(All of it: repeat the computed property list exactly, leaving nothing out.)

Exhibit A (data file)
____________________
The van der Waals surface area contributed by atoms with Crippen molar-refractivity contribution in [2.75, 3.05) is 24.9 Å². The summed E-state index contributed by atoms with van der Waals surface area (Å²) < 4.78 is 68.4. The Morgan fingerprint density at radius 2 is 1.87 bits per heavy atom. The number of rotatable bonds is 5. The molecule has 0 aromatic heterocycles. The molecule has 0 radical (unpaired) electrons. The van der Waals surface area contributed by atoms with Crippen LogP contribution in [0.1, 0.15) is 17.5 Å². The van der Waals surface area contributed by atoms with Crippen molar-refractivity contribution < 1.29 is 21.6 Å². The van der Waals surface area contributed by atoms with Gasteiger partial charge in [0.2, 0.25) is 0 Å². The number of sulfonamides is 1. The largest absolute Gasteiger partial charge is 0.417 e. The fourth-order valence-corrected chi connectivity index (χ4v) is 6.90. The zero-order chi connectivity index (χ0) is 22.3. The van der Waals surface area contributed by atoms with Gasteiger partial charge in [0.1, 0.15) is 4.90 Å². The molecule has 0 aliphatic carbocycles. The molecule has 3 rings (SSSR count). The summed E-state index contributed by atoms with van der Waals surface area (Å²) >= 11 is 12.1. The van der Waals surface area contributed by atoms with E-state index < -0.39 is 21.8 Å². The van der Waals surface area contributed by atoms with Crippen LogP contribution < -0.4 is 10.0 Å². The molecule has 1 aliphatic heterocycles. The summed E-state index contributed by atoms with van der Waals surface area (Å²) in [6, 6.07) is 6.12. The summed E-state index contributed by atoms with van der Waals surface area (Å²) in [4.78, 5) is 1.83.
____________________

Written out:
The van der Waals surface area contributed by atoms with Crippen molar-refractivity contribution in [2.75, 3.05) is 24.9 Å². The summed E-state index contributed by atoms with van der Waals surface area (Å²) < 4.78 is 68.4. The Morgan fingerprint density at radius 2 is 1.87 bits per heavy atom. The number of rotatable bonds is 5. The molecule has 0 aromatic heterocycles. The molecule has 0 radical (unpaired) electrons. The van der Waals surface area contributed by atoms with Crippen LogP contribution in [0.1, 0.15) is 17.5 Å². The van der Waals surface area contributed by atoms with Crippen molar-refractivity contribution < 1.29 is 21.6 Å². The van der Waals surface area contributed by atoms with Gasteiger partial charge in [0.2, 0.25) is 0 Å². The number of sulfonamides is 1. The largest absolute Gasteiger partial charge is 0.417 e. The fourth-order valence-corrected chi connectivity index (χ4v) is 6.90. The zero-order chi connectivity index (χ0) is 22.3. The van der Waals surface area contributed by atoms with Gasteiger partial charge in [0.1, 0.15) is 4.90 Å². The molecule has 0 aliphatic carbocycles. The molecule has 3 rings (SSSR count). The summed E-state index contributed by atoms with van der Waals surface area (Å²) >= 11 is 12.1. The van der Waals surface area contributed by atoms with E-state index < -0.39 is 21.8 Å². The van der Waals surface area contributed by atoms with Crippen LogP contribution < -0.4 is 10.0 Å². The molecule has 1 aliphatic heterocycles. The summed E-state index contributed by atoms with van der Waals surface area (Å²) in [6, 6.07) is 6.12. The summed E-state index contributed by atoms with van der Waals surface area (Å²) in [4.78, 5) is 1.83.